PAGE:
My granddaughter, Imi, chose this book at the library, a cute story about Pippi and Burt who are tired of the crowded mayhem of their own home (nest). They fly off to find what they believe will be a better choice, but soon find their nest is much less scary and hazardous. Surprises happen on the pages through a bit of camouflage, and Burt and Pippi find themselves on top of a turtle, a running cheetah, and more! Home Tweet Home seemed never better. The line illustrations help tell the tale well through the cutest expressions, as you can see by the cover.







Sweetness in this family are nicknames shared by a little girl, like "Homemade Love". The gorgeous illustrations by Shane Evans help tell the story of "Girlpie", what her Mama calls her. And when she makes a mistake, her parents let her pick up the pieces and start again. When a child is upset through an accident of some sort, this may be a book that helps tell it's okay, that love is still there. The ending at bedtime will make it a bedtime story too.












The loveliest line in this book is from Mama Bear: "May I stay with you tonight? I am so frightened of the storm!" And of course, this little bear, on a stormy evening, welcomes his Mama, and later his Papa too, speaking about how loud the storm is. For those who have children who are scared of storms, this book is perfect. Bright colors fill the pages of a loving family taking care of each other. The ending is perfect.








Now Reading: Booked by Kwame Alexander and At Day's Close: Night In Times' Past by A. Roger Ekirch, a long and densely researched history of the night before the industrial revolution. It will take a while to read, but it is fascinating. Some of the stories still touch us, but imagine what night was like long ago with only candles or lanterns to show the way, unpaved streets, uneven roads, fairies and haints, thieves and murderers, etc. 

27 comments:

  1. I love the cover of Echo Echo and want to read some of this reverso poetry. There are a lot of picture books here I want to read. (especially The Story Blanket) I agree with you that The Honest Truth is a powerful read.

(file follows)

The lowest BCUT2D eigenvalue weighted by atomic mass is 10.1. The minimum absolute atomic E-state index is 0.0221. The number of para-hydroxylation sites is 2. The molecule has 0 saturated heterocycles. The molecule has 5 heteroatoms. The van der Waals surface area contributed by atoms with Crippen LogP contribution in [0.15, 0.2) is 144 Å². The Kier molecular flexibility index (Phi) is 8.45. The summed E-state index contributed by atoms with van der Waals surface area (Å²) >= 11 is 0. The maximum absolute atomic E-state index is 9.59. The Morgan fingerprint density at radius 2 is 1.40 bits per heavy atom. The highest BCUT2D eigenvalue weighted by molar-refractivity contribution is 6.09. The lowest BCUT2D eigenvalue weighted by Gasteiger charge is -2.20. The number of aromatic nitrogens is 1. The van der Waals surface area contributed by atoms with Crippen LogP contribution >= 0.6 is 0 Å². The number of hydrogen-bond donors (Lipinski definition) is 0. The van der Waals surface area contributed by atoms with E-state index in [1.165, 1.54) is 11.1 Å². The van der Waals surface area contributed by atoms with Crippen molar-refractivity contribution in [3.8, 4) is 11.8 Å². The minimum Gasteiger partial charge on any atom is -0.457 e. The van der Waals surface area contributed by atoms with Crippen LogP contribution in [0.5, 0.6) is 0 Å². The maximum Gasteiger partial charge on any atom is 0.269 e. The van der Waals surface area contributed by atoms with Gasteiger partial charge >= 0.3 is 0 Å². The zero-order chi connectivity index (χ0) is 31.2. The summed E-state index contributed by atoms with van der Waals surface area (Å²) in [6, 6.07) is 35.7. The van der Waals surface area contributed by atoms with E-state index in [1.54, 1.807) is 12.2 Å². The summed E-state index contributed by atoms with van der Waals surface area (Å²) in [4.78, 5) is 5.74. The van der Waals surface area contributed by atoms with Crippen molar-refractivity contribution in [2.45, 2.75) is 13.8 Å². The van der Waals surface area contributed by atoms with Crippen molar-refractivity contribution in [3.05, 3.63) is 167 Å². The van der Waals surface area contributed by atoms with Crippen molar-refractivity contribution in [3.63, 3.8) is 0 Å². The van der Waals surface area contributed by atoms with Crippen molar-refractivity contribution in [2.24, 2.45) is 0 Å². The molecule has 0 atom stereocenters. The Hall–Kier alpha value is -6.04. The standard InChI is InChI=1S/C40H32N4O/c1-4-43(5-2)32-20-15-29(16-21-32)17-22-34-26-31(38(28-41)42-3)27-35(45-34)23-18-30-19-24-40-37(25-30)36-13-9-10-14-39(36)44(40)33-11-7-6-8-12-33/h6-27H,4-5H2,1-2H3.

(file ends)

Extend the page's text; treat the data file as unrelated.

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    1. Thanks, Cheriee, hope you enjoy Marilyn Singer's book(s) of the reverso poetry. The Story Blanket is a fun story.

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  2. What a fantastic selection of books! Books have such power to encourage, help, support and maybe even heal young readers. Thanks for sharing these!

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    1. There is good support and kindness found in each one, Jane. Enjoy!

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  3. I just ordered The Honest Truth to read with my son. I've read so many good reviews and it seems like the kind of story he really gets into. I just hope the cover is appealing enough for him to choose it because he is very much a book cover chooser when it comes to book. All of these PBs look wonderful to me! Bill Thomsen is so brilliant--can't wait to see that one in particular.

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    1. I hope that he does choose the book, Elisabeth. It's quite a wonderful adventure. And, all the books are worth a look, but I think The Typewriter is more suited to your son. It shows older kids in it, too!

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  4. We are always amazed at Marilyn Singer's reverso poems - Love Echo Echo. After reading your post, we will definitely read The Lake House. We are big Downton Abbey fans!

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    1. The Lake House was a lovely read, a first adult read in a long time, and it certainly kept me going, as Downton Abbey did. Yes, the reversos are marvelous.

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  5. How fun that you introduced your old typewriter to your granddaughter. Literati, my favorite bookstore in Michigan, has an old typewriter in their store that they leave out for people to type messages on and they post the best ones on the wall. So I thought about Literati when I was reading that book.